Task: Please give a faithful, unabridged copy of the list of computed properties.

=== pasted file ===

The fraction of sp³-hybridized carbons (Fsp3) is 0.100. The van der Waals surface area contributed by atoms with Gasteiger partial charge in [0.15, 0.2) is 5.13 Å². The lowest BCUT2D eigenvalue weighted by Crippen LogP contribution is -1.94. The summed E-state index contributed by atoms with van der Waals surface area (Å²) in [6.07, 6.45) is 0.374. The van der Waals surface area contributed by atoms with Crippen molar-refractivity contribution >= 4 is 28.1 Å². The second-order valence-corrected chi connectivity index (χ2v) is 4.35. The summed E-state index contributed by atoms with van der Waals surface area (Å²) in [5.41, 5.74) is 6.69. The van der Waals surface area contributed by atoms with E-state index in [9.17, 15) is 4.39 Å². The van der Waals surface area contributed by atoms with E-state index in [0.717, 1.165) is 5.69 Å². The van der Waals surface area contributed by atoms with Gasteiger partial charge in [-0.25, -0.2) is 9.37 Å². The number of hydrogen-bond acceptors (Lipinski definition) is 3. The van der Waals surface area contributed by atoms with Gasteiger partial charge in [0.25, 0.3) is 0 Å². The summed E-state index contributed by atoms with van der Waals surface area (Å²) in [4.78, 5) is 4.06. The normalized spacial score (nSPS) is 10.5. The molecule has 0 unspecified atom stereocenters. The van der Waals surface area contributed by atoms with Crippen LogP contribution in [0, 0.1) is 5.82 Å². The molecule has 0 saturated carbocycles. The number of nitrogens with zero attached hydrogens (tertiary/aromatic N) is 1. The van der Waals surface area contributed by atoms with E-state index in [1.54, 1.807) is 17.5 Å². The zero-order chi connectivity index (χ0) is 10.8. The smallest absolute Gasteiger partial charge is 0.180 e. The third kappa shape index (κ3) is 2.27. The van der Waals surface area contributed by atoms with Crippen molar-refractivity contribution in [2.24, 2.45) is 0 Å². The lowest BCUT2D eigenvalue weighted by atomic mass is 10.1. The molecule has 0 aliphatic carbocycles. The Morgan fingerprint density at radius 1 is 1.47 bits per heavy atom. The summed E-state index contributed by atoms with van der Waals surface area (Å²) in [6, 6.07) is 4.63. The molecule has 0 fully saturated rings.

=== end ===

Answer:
The fraction of sp³-hybridized carbons (Fsp3) is 0.100. The van der Waals surface area contributed by atoms with Gasteiger partial charge in [0.15, 0.2) is 5.13 Å². The lowest BCUT2D eigenvalue weighted by Crippen LogP contribution is -1.94. The summed E-state index contributed by atoms with van der Waals surface area (Å²) in [6.07, 6.45) is 0.374. The van der Waals surface area contributed by atoms with Crippen molar-refractivity contribution >= 4 is 28.1 Å². The second-order valence-corrected chi connectivity index (χ2v) is 4.35. The summed E-state index contributed by atoms with van der Waals surface area (Å²) in [5.41, 5.74) is 6.69. The van der Waals surface area contributed by atoms with E-state index in [9.17, 15) is 4.39 Å². The van der Waals surface area contributed by atoms with E-state index in [0.717, 1.165) is 5.69 Å². The van der Waals surface area contributed by atoms with Gasteiger partial charge in [-0.25, -0.2) is 9.37 Å². The number of hydrogen-bond acceptors (Lipinski definition) is 3. The van der Waals surface area contributed by atoms with Gasteiger partial charge in [0.25, 0.3) is 0 Å². The summed E-state index contributed by atoms with van der Waals surface area (Å²) in [4.78, 5) is 4.06. The normalized spacial score (nSPS) is 10.5. The molecule has 0 unspecified atom stereocenters. The van der Waals surface area contributed by atoms with Crippen LogP contribution in [0, 0.1) is 5.82 Å². The molecule has 0 saturated carbocycles. The number of nitrogens with zero attached hydrogens (tertiary/aromatic N) is 1. The van der Waals surface area contributed by atoms with E-state index in [1.54, 1.807) is 17.5 Å². The zero-order chi connectivity index (χ0) is 10.8. The smallest absolute Gasteiger partial charge is 0.180 e. The third kappa shape index (κ3) is 2.27. The van der Waals surface area contributed by atoms with Crippen molar-refractivity contribution in [2.24, 2.45) is 0 Å². The lowest BCUT2D eigenvalue weighted by atomic mass is 10.1. The molecule has 0 aliphatic carbocycles. The Morgan fingerprint density at radius 1 is 1.47 bits per heavy atom. The summed E-state index contributed by atoms with van der Waals surface area (Å²) in [6, 6.07) is 4.63. The molecule has 0 fully saturated rings.